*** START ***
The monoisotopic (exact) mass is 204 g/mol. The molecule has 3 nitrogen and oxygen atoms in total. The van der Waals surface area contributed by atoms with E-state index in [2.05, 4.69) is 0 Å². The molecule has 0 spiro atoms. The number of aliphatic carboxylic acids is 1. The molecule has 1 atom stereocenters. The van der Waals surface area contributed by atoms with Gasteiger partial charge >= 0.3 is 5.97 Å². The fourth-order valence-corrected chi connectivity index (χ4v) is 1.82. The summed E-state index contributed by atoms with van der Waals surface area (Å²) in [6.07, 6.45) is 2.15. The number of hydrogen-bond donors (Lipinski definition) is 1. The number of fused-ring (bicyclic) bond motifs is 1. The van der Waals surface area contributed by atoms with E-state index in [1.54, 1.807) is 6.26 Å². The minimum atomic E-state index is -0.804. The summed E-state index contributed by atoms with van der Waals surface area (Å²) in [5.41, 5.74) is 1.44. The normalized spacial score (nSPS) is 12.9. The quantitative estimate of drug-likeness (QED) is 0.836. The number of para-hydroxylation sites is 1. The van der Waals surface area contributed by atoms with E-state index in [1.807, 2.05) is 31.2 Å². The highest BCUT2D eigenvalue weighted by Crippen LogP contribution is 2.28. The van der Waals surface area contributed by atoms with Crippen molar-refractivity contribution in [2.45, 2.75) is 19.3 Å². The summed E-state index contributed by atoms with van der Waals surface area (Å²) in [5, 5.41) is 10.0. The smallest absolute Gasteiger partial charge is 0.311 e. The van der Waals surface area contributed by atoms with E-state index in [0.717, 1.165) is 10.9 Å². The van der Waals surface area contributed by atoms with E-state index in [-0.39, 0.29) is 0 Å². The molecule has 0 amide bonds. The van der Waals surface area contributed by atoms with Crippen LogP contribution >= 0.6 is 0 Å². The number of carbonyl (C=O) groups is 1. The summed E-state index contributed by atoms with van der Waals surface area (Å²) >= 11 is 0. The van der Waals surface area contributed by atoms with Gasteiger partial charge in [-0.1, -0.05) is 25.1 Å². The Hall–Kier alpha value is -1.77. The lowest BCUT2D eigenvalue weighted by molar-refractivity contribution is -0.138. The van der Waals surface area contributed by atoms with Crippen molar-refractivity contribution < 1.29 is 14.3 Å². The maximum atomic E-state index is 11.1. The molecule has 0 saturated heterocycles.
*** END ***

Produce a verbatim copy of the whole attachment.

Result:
The monoisotopic (exact) mass is 204 g/mol. The molecule has 3 nitrogen and oxygen atoms in total. The van der Waals surface area contributed by atoms with E-state index in [2.05, 4.69) is 0 Å². The molecule has 0 spiro atoms. The number of aliphatic carboxylic acids is 1. The molecule has 1 atom stereocenters. The van der Waals surface area contributed by atoms with Gasteiger partial charge >= 0.3 is 5.97 Å². The fourth-order valence-corrected chi connectivity index (χ4v) is 1.82. The summed E-state index contributed by atoms with van der Waals surface area (Å²) in [6.07, 6.45) is 2.15. The number of hydrogen-bond donors (Lipinski definition) is 1. The number of fused-ring (bicyclic) bond motifs is 1. The van der Waals surface area contributed by atoms with E-state index in [1.54, 1.807) is 6.26 Å². The minimum atomic E-state index is -0.804. The summed E-state index contributed by atoms with van der Waals surface area (Å²) in [5.41, 5.74) is 1.44. The normalized spacial score (nSPS) is 12.9. The quantitative estimate of drug-likeness (QED) is 0.836. The number of para-hydroxylation sites is 1. The van der Waals surface area contributed by atoms with E-state index in [1.807, 2.05) is 31.2 Å². The highest BCUT2D eigenvalue weighted by Crippen LogP contribution is 2.28. The van der Waals surface area contributed by atoms with Crippen molar-refractivity contribution in [2.45, 2.75) is 19.3 Å². The summed E-state index contributed by atoms with van der Waals surface area (Å²) in [5, 5.41) is 10.0. The smallest absolute Gasteiger partial charge is 0.311 e. The van der Waals surface area contributed by atoms with E-state index in [0.717, 1.165) is 10.9 Å². The van der Waals surface area contributed by atoms with E-state index in [-0.39, 0.29) is 0 Å². The molecule has 0 amide bonds. The van der Waals surface area contributed by atoms with Crippen LogP contribution >= 0.6 is 0 Å². The number of carbonyl (C=O) groups is 1. The summed E-state index contributed by atoms with van der Waals surface area (Å²) >= 11 is 0. The van der Waals surface area contributed by atoms with Gasteiger partial charge in [-0.1, -0.05) is 25.1 Å². The Hall–Kier alpha value is -1.77. The lowest BCUT2D eigenvalue weighted by molar-refractivity contribution is -0.138. The van der Waals surface area contributed by atoms with Crippen molar-refractivity contribution < 1.29 is 14.3 Å². The maximum atomic E-state index is 11.1. The molecule has 0 saturated heterocycles.